And as the Delta variant’s worldwide spread signals the pandemic is far from over, it’s not clear global mass tourism is returning anytime soon, particularly to a developing country that appears increasingly to have lost its grip on Covid-19.

The first international tourists to enter Thailand arrive at Phuket International airport on July 1, 2021, under the “Phuket Sandbox” program. Photo : AFP via NurPhoto / Thomas De Cian

Whether Thailand will be able to ramp up GDP via new stimulus programs is also unclear. There is a broad acknowledgment among officials and economists that Thailand cannot continue to borrow itself out of the crisis as public debt breaches the government’s self-set ceiling of 60% of GDP.

Parts of the new 500 billion baht borrowing, initially intended for stimulus programs to bolster economic recovery, have been diverted to more relief assistance in the form of cash handouts in Covid hotspots including Bangkok and particularly hard-hit sectors such as restaurants.

With fewer resources to draw on, the government will need to be more focused on who receives its largesse going forward, officials say.  

“This is still a work in progress,” acknowledged the Finance Ministry’s Kulaya. “It is hard for us to achieve our targeting goal given the fact that a large chunk of the Thai population are not formally registered, are not part of the database.

“In going forward with the relief measures, the challenge is how do we optimize the spending? How do we target the people who need the relief the most?”

The World Bank is urging authorities to speed up consolidation of its social registry to better understand who needs assistance, something that should have been done a long time ago, critics say.

In the first rounds of Covid-19 social assistance delivered last year, branded as “No One Left Behind”, many were indeed left in the lurch.

“In the ‘No One Left Behind’ scheme, in fact, about 4 million people fell through the cracks,” said  Nipon Poapongsakorn, a distinguished fellow at the Thailand Development Research Institute (TDRI) think tank in Bangkok. “And out of that 4 million, a large number were in the informal sector.”

An estimated three million migrant workers (mostly from Myanmar) have also fallen through the cracks of social assistance programs, despite their brawny contributions to the Thai economy. These fringe populations have also been excluded from the vaccine rollout plans, such as they are.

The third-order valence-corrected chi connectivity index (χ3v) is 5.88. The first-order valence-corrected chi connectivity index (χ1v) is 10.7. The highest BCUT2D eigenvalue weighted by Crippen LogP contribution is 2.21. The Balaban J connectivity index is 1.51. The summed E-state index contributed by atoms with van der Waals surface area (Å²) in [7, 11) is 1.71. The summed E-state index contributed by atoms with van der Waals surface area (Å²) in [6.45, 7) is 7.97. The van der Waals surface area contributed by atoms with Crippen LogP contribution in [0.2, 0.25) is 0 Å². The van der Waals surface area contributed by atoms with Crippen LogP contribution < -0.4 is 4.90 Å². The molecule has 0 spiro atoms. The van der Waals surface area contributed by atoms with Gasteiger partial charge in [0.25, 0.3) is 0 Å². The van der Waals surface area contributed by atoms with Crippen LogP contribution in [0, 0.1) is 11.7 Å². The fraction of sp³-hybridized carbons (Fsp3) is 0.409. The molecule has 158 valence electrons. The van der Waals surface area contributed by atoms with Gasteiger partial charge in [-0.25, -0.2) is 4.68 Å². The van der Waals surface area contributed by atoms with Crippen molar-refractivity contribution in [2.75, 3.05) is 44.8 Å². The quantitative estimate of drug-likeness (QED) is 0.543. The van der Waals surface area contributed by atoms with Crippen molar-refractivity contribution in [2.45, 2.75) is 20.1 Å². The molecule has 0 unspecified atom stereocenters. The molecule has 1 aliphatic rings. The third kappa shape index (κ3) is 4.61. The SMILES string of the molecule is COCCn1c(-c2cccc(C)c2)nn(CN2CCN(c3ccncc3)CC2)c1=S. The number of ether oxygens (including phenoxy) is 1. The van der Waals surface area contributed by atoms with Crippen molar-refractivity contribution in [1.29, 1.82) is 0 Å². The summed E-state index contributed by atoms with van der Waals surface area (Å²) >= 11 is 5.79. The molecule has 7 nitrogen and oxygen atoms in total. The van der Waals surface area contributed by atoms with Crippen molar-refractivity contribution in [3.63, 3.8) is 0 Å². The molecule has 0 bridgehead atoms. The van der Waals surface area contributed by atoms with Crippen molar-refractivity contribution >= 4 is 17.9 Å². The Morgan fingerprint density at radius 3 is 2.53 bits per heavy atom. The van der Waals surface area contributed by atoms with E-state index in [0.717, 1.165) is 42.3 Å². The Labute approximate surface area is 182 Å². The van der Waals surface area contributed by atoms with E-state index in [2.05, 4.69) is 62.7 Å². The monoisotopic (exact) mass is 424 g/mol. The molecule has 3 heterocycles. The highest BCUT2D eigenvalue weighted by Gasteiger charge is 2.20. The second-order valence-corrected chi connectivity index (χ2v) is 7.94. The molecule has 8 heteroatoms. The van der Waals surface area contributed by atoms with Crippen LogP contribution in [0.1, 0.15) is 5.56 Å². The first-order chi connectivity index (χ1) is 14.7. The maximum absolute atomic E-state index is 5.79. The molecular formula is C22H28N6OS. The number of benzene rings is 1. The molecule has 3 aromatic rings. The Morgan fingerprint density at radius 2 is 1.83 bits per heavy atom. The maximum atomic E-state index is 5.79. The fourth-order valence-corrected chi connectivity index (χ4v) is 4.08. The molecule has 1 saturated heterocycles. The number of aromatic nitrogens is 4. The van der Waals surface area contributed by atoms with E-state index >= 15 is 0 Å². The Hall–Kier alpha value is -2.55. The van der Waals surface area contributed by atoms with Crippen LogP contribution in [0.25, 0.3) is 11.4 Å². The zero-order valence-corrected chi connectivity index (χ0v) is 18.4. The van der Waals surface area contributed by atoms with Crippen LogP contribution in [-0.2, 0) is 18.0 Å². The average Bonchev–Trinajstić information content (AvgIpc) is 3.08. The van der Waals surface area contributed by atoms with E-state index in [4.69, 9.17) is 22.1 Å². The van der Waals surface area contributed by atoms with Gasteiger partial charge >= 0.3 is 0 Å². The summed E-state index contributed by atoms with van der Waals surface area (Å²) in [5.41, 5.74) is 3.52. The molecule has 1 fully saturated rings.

“If you only vaccinate Thai people this is a potential timebomb,” Nipon warned. “Thai billionaires and millionaires have to start helping these communities big time, starting with job creation and engaging in negotiations for vaccine procurement.” 

Thailand’s billionaires, not known for their charitable inclinations, have been one of the few segments of Thai society to have prospered during and perhaps from the pandemic. 

CP Group chairman Dhanin Chearavanont is among Thailand’s richest businessmen. Photo: Post Today via AFP / Weerawong Wongpreedee

Thailand’s 50 richest businessmen added $28 billion to their cumulative wealth over the 15 months ending in March 2021, according to the last annual update by Forbes magazine, which placed their total wealth at $160 billion.

Many of these billionaires lead Thailand-based multinationals that have invested heavily overseas in recent years, particularly in faster-growing economies such as Vietnam and Indonesia.

“There is a significant outflow of FDI by Thai multinationals which are investing abroad,” said Kiatipong Ariyapruehya, a World Bank senior economist based in Thailand.

The World Bank estimates that private investment in Thailand will grow 1.1% in 2021 and 1.6% in 2022.

Private investment in the kingdom has been flaccid for years, and in the post-Covid era will face deep structural challenges such as a fast-aging society, an education system that perpetually failed to produce the skilled labor needed to move into higher-value-added industries and a government wary of adopting painful reforms.            

That includes tax reform, something the Finance Ministry says it is preparing for post-Covid. Thailand’s revenue-to-GDP ratio was 15% in 2020, low by world standards. Revenue collection will be reduced during 2021-2022 by the need to provide rebates and defer tax payments to boost local liquidity.      

But in the future, when Covid-19 relief measures peter out and future governments face the challenge of lowering public debt and the budget deficit, higher taxes will be fiscally inevitable.  

“We have not yet officially unveiled the plan for the comprehensive overhaul of the tax regime because it is quite sensitive,” said the Ministry of Finance’s Kulaya. “For now we are facing risks all around us, resulting in increased expenses for the government while tax collection has fallen short of our target.”

Bank of Thailand (BoT) officials arrange Thai baht bills onto ceremonious money trees in a file photo. Photo: AFP/ Pornchai Wittikongsakul

One option they might consider is upping taxes on the superrich.

“I think one of the report’s findings is that there is scope to potentially levy additional taxes on high-net-worth individuals through various channels,” said Kim Edwards, another World Bank economist and co-author of its latest Thailand report.

“This would not only increase revenues but also enhance the progressivity of the tax system and therefore help mitigate inequality,” he said.